(3) Reduction or elimination of wastage and stagnation. (4) Better image. These four components of HRD can be schematically presented as follows (Rao, 1986). HRD can be implemented in such a manner that it is beneficial both to the individual and to the institution. For this, it should foster a sense of belongingness among employees.
This feeling develops when an institution provides for their basic needs as well as for their higher needs through appropriate management styles and systems. Employees’ commitment can be developed and enhanced by providing opportunities for self-fulfillment in one’s work. A manager’s job is to provide a positive, motivating work climate which would ensure development and utilization of the capabilities of subordinates. However, the HRD system is not a formula that can be applied with mathematical precision and blindness to every organization in the same manner. The size of the institution, its state of growth, its organizational culture, the system of selecting, training and appraising personnel, the state of technology are some of the factors that will influence human resource development in an institution. While the schematic presentation of Rao (1986) describes institutional effectiveness dimension, it is equally important to describe essential criteria for career development of individuals. These include: (a) An ability to innovate in one’s field of specialization.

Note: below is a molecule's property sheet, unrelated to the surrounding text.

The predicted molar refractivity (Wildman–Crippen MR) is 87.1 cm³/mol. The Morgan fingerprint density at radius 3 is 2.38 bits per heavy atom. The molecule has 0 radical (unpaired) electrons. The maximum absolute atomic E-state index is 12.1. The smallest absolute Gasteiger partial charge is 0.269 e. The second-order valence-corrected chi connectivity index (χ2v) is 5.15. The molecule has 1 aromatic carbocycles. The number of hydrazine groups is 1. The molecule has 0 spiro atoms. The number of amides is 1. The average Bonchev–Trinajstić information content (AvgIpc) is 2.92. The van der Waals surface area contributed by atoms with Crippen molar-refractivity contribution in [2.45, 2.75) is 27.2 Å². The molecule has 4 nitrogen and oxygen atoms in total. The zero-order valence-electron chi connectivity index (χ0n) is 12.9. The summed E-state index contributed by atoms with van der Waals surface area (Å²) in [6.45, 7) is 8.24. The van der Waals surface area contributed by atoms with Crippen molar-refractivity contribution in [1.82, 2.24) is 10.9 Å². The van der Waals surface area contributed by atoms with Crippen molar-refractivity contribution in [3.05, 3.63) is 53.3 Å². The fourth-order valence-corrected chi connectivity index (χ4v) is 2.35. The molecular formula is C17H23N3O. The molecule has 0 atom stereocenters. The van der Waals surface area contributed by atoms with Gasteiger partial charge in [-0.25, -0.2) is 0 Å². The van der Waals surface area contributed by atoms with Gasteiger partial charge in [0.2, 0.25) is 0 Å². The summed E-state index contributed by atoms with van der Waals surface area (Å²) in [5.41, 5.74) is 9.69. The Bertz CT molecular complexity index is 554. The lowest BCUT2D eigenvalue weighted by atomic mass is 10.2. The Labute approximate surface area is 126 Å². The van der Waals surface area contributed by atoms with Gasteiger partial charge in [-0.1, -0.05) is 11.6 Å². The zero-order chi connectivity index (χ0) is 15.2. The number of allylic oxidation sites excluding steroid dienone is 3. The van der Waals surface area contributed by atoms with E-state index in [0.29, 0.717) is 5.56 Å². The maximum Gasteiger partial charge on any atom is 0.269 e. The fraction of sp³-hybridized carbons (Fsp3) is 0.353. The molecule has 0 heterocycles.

(b) An ability to lead people in the achievement of objectives. (c) Interacting positively with people as a team member. (d) A commitment to excellence and healthy competition. (e) Sensitivity to the environment and social reality.
(f) Ethics and honesty in functioning.